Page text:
Outdoors

A 'dash' for doves yields beautiful views

The Nature Call: Finding solace - and cranes - in tall grass

The spot where John Lawrence Hanson likes to hunt, and sometimes just enjoys the outdoors, is filled with beautiful scenery. (John Lawrence Hanson/correspondent)
The spot where John Lawrence Hanson likes to hunt, and sometimes just enjoys the outdoors, is filled with beautiful scenery. (John Lawrence Hanson/correspondent)
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The first thing that hit me was the smell.

Acre after acre of late summer prairie jumped into my nose, as fine a welcome as a grandmother’s hug. Small plantings of prairie just can’t elicit the effect. Think of the difference between a white pine on your corner and being in the north woods of Wisconsin.

As fetching as this prairie was, it was not the main attraction. The mourning doves held that distinction. And we had no time to waste.

For most of my life, I’ve been lucky. That is lucky enough that a dash away from work could get me to the hunting grounds. There is a special feeling of making the great escape to chase after one’s pleasure.

For some that would be a movie or ballgame. For me, it’s afield with rod or rifle. Even as a boy, I felt sorry for those whose job or geography made a weekday hunt impossible. “Just how did the workers at Outdoor Life magazine in New York City do it?”

In the Cedar Valley we are all close enough to a spot of public land that a work/home woods jaunt is possible, at least now and then.

“Our” spot was occupied by three sandhill cranes. The magnificent trio in gray foraged in a mowed section of the field. Hyper wary, they soon took flight, bugling their ancient alarm. Regardless of how the hunt turned out, my afternoon was made.

We settled into a stretch of tall grass paralleling a game-bird friendly sunflower planting. Intended to attract doves, the goldfinches and rabbits enjoyed it as well.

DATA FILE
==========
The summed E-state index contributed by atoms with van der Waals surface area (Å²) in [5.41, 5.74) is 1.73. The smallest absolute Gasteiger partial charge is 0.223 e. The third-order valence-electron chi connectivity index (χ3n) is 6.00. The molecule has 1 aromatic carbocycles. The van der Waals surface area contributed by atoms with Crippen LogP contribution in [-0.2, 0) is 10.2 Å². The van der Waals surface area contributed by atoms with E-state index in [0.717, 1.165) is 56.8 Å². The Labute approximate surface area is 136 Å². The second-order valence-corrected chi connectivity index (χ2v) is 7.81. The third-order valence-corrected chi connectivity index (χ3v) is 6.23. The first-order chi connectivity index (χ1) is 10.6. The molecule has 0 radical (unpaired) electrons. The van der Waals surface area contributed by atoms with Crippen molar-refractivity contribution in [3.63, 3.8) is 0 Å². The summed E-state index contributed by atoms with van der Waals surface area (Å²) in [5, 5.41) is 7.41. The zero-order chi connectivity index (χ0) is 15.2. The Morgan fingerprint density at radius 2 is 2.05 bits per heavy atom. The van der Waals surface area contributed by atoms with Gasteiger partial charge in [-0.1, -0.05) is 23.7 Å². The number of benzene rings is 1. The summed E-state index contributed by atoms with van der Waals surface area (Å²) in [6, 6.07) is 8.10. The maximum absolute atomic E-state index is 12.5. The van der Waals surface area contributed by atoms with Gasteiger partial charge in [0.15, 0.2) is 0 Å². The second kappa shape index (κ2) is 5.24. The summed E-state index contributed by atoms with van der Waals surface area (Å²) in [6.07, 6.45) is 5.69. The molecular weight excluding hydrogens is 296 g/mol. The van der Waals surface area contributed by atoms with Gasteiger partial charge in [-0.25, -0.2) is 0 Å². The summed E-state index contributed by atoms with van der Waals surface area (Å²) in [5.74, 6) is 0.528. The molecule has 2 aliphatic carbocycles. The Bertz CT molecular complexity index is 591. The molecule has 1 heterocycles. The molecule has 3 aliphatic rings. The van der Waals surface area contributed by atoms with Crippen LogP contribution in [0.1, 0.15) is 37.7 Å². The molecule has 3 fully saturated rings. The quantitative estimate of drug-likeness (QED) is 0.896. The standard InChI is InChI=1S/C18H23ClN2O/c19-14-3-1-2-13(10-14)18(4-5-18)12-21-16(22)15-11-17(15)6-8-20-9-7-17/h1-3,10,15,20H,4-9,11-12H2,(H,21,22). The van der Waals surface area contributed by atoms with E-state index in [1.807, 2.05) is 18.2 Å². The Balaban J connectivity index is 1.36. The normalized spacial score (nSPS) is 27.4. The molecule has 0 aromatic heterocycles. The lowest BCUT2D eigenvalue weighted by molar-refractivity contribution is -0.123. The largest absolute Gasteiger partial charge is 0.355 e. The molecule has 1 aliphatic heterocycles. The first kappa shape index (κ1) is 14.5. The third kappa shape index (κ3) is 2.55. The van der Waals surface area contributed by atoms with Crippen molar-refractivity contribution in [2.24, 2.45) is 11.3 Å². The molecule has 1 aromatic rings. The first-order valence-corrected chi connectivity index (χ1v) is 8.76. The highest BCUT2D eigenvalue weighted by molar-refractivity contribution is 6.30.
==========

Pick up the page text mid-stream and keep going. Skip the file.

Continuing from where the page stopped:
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The scene was almost perfect. My nose was in a happy place. Catbirds, barred owls and an occasional “moo” provided the soundtrack. Across the way, hillside farmsteads were flattered in the fading light. Only my taste buds were left out, forced to rely on an imagination of smoked skewers.

My quarry’s cousin, the passenger pigeon, was prized for the palate. It’s tastiness and flocking behavior proved its downfall for a nation young and hungry for flesh.

The mourning dove, being more idiosyncratic, made unpredictability a key to its survival. Modern scientific management guaranteed its future.

The only casualties from the outing were some mosquitoes. Instead of collecting downed birds, I fetched the empty shot shells from previous hunters.

The doves I saw were always “just” out of range. So be it. Nighthawks began to course overhead in earnest. The illuminated barn now was shadows. The way home was more deliberate than the approach.

May your “dash” be as fulfilling.

Looking up, looking ahead and keeping my pencil sharp.

John Lawrence Hanson, Ed.D., of Marion teaches U.S. history with an emphasis on environmental issues at Linn-Mar High School and sits on the Linn County Conservation Board.

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